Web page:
When you look at popular scaffolding strategies you see that they are embedding listening and speaking in each one. Even primary documents and graphic organizers are most effective when you pair them with speaking.  The speaking and listening piece allows our students to access the difficult text by having support while they process and think.  This shows the power of Language. We use the word “Language” often and what we mean by that is the communication of thoughts including reading and writing.  Listening and speaking are vehicles in which our students gain skills to read and write so they must master one while learning a topic before they tackle the next. We know when we are teaching something difficult such as electricity, our students must listen to gain knowledge, talk about it so that they can process the information, begin to read about it while talking to continue process and finally writing about it. If our students can write about a topic–they understand it. Each of these four domains (Listening, Speaking, Reading and Writing) are interrelated and interact and affect one another–summation—these are reciprocal.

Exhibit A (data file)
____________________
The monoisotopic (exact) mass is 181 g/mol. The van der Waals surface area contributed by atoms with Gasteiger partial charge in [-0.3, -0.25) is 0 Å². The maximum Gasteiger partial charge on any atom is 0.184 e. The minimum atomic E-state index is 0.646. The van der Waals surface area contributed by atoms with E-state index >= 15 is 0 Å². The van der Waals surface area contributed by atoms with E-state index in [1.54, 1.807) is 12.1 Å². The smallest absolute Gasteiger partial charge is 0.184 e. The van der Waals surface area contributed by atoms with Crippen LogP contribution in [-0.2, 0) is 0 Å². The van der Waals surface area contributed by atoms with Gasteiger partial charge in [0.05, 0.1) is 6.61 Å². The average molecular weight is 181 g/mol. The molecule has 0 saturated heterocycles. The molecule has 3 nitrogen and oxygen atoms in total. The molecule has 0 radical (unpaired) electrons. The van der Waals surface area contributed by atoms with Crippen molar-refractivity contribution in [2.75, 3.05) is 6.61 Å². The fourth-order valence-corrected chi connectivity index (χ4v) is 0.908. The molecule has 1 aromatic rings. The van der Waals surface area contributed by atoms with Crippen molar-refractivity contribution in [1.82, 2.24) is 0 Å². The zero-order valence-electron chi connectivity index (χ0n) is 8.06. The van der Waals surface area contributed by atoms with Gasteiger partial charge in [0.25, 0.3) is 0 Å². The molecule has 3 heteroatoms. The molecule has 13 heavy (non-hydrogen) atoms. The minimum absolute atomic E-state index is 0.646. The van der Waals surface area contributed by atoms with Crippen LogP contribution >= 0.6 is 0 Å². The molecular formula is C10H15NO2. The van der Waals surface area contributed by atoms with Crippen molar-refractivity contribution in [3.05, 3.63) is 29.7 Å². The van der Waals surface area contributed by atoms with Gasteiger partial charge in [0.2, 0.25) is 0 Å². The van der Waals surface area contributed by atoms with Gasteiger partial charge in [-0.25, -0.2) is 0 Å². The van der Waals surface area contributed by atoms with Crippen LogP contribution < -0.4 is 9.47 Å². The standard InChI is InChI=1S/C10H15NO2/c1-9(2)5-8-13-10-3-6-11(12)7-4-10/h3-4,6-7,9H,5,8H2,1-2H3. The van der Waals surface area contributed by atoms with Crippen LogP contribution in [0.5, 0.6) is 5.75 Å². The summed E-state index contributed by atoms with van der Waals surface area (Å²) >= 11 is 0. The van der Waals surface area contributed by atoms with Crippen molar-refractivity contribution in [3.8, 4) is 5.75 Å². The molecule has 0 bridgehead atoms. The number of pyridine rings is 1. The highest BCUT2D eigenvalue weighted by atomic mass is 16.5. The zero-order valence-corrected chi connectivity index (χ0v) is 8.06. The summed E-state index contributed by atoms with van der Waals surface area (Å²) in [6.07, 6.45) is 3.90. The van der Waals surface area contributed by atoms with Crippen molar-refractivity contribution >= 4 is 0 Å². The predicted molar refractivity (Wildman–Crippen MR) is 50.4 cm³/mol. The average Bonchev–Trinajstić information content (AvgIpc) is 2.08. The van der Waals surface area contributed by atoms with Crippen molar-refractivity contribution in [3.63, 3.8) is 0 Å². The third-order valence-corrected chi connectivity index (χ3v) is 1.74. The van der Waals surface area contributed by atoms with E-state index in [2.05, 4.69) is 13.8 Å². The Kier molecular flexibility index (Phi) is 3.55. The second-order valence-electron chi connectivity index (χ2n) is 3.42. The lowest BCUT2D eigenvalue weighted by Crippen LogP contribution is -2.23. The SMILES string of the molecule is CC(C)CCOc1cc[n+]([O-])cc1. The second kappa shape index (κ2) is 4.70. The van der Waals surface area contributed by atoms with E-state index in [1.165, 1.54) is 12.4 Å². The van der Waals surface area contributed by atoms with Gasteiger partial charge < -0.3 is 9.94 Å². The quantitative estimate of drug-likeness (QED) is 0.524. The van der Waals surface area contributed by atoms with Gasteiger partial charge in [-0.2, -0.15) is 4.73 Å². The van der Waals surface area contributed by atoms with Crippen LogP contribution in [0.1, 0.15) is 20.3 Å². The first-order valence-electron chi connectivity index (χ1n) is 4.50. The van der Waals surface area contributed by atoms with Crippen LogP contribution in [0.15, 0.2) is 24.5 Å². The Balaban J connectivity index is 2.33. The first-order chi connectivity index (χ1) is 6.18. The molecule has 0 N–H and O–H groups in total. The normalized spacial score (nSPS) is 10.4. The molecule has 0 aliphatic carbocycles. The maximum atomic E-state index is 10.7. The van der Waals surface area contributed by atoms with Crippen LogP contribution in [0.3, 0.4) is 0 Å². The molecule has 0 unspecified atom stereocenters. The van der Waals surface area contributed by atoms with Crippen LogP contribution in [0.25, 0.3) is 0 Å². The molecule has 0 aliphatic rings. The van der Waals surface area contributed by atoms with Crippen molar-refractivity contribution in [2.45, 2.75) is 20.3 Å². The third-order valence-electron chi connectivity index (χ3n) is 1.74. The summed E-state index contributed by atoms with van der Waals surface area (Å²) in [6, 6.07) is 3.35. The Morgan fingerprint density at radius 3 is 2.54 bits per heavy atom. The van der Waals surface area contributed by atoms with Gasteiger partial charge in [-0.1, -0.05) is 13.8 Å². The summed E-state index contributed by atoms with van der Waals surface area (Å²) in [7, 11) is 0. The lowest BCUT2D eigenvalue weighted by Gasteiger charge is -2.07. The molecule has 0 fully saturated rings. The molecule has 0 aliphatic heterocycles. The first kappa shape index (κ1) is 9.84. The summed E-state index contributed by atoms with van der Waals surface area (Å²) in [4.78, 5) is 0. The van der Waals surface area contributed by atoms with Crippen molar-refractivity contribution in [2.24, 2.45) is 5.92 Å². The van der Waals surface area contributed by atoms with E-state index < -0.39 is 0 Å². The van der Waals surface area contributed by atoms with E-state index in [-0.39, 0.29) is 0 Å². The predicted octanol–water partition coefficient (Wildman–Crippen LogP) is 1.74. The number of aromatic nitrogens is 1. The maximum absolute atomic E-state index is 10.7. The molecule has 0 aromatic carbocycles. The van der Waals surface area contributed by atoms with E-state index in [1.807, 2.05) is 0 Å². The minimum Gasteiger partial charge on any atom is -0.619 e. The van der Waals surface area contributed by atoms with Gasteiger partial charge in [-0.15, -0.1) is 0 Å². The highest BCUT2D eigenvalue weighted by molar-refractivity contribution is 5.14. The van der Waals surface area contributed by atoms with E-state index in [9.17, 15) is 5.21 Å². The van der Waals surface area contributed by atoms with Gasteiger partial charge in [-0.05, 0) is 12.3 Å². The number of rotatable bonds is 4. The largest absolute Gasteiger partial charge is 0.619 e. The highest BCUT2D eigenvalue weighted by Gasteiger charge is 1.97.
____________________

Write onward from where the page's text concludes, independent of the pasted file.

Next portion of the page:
I read an article from Cornell University which highlighted collaborative learning as not just peer learning in groups and partners but extending to peer instruction where students are working together to help one another figure out problems and explain ideas in a student friendly language.  It explains that there are great benefits of collaborative learning including and increase in self esteem,  helping students see different perspectives from their own, increase in higher order thinking and oral communication.  The article showcased several teaching strategies which are worthy of checking out.  One I thought was interesting, was called a Fishbowl debate where students sit in groups of three and you assign them roles for a debate. Two people take opposing sides and the third person is the note taker and decides which debate is most compelling.  There are many ideas included in the article–bookmark it for a rainy day!